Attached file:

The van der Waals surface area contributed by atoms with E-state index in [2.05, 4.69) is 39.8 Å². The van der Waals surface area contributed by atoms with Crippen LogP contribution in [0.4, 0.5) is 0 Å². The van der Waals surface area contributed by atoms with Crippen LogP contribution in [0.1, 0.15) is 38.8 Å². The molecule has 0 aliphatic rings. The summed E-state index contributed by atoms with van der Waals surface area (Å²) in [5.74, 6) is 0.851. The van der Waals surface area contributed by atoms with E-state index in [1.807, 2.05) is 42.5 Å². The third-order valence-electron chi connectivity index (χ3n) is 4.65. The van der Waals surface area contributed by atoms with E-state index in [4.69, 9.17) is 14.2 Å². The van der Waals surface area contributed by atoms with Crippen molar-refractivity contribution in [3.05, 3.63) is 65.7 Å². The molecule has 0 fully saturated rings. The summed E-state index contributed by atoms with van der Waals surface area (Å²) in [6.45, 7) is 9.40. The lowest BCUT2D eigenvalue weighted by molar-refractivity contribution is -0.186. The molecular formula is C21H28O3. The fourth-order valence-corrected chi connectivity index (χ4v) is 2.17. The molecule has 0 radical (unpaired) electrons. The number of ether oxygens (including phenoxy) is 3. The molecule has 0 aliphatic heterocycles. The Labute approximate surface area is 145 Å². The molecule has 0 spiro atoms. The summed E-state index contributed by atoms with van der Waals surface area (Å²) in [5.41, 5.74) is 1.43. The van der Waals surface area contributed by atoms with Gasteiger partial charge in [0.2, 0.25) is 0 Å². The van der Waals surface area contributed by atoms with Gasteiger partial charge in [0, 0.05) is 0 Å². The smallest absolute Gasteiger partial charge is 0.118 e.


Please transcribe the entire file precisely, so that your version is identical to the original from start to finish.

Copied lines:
The van der Waals surface area contributed by atoms with E-state index in [2.05, 4.69) is 39.8 Å². The van der Waals surface area contributed by atoms with Crippen LogP contribution in [0.4, 0.5) is 0 Å². The van der Waals surface area contributed by atoms with Crippen LogP contribution in [0.1, 0.15) is 38.8 Å². The molecule has 0 aliphatic rings. The summed E-state index contributed by atoms with van der Waals surface area (Å²) in [5.74, 6) is 0.851. The van der Waals surface area contributed by atoms with E-state index in [1.807, 2.05) is 42.5 Å². The third-order valence-electron chi connectivity index (χ3n) is 4.65. The van der Waals surface area contributed by atoms with E-state index in [4.69, 9.17) is 14.2 Å². The van der Waals surface area contributed by atoms with Crippen molar-refractivity contribution in [3.05, 3.63) is 65.7 Å². The molecule has 0 fully saturated rings. The summed E-state index contributed by atoms with van der Waals surface area (Å²) in [6.45, 7) is 9.40. The lowest BCUT2D eigenvalue weighted by molar-refractivity contribution is -0.186. The molecular formula is C21H28O3. The fourth-order valence-corrected chi connectivity index (χ4v) is 2.17. The molecule has 0 radical (unpaired) electrons. The number of ether oxygens (including phenoxy) is 3. The molecule has 0 aliphatic heterocycles. The Labute approximate surface area is 145 Å². The molecule has 0 spiro atoms. The summed E-state index contributed by atoms with van der Waals surface area (Å²) in [5.41, 5.74) is 1.43. The van der Waals surface area contributed by atoms with Gasteiger partial charge in [0.2, 0.25) is 0 Å². The van der Waals surface area contributed by atoms with Gasteiger partial charge in [0, 0.05) is 0 Å². The smallest absolute Gasteiger partial charge is 0.118 e.